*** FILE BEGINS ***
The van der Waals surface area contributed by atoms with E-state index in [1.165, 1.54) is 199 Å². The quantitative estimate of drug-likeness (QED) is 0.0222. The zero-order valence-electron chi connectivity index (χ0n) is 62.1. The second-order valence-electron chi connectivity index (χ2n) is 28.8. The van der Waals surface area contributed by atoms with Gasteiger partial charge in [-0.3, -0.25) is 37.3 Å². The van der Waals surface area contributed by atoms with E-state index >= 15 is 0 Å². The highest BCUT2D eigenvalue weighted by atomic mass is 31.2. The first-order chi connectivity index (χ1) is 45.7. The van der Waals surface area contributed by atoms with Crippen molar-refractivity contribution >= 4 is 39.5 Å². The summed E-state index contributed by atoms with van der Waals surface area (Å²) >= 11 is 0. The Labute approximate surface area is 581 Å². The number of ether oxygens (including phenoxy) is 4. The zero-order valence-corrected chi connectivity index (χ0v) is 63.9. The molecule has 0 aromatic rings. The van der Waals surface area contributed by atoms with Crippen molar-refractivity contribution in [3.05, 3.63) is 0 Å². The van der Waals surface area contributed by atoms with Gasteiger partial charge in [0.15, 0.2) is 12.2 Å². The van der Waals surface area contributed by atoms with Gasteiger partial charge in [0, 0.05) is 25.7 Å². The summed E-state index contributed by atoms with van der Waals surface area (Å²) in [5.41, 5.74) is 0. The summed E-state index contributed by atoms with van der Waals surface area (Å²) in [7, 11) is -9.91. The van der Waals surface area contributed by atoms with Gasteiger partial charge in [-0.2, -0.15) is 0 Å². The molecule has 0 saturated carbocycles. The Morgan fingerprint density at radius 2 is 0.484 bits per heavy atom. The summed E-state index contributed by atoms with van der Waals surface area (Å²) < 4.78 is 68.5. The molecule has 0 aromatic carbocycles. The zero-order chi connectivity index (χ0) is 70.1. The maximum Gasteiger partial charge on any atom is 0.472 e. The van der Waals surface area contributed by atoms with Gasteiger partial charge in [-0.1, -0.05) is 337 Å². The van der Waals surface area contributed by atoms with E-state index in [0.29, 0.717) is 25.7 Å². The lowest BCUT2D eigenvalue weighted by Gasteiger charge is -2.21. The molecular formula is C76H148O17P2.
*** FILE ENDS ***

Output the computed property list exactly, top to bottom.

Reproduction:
The van der Waals surface area contributed by atoms with E-state index in [1.165, 1.54) is 199 Å². The quantitative estimate of drug-likeness (QED) is 0.0222. The zero-order valence-electron chi connectivity index (χ0n) is 62.1. The second-order valence-electron chi connectivity index (χ2n) is 28.8. The van der Waals surface area contributed by atoms with Gasteiger partial charge in [-0.3, -0.25) is 37.3 Å². The van der Waals surface area contributed by atoms with E-state index >= 15 is 0 Å². The highest BCUT2D eigenvalue weighted by atomic mass is 31.2. The first-order chi connectivity index (χ1) is 45.7. The van der Waals surface area contributed by atoms with Crippen molar-refractivity contribution >= 4 is 39.5 Å². The summed E-state index contributed by atoms with van der Waals surface area (Å²) >= 11 is 0. The Labute approximate surface area is 581 Å². The number of ether oxygens (including phenoxy) is 4. The zero-order valence-corrected chi connectivity index (χ0v) is 63.9. The molecule has 0 aromatic rings. The van der Waals surface area contributed by atoms with Crippen molar-refractivity contribution in [3.05, 3.63) is 0 Å². The van der Waals surface area contributed by atoms with Gasteiger partial charge in [0.15, 0.2) is 12.2 Å². The van der Waals surface area contributed by atoms with Gasteiger partial charge in [0, 0.05) is 25.7 Å². The summed E-state index contributed by atoms with van der Waals surface area (Å²) in [5.41, 5.74) is 0. The summed E-state index contributed by atoms with van der Waals surface area (Å²) in [7, 11) is -9.91. The van der Waals surface area contributed by atoms with Gasteiger partial charge in [-0.2, -0.15) is 0 Å². The molecule has 0 saturated carbocycles. The Morgan fingerprint density at radius 2 is 0.484 bits per heavy atom. The summed E-state index contributed by atoms with van der Waals surface area (Å²) < 4.78 is 68.5. The molecule has 0 aromatic carbocycles. The zero-order chi connectivity index (χ0) is 70.1. The maximum Gasteiger partial charge on any atom is 0.472 e. The van der Waals surface area contributed by atoms with Gasteiger partial charge in [-0.1, -0.05) is 337 Å². The van der Waals surface area contributed by atoms with E-state index in [0.29, 0.717) is 25.7 Å². The lowest BCUT2D eigenvalue weighted by Gasteiger charge is -2.21. The molecular formula is C76H148O17P2.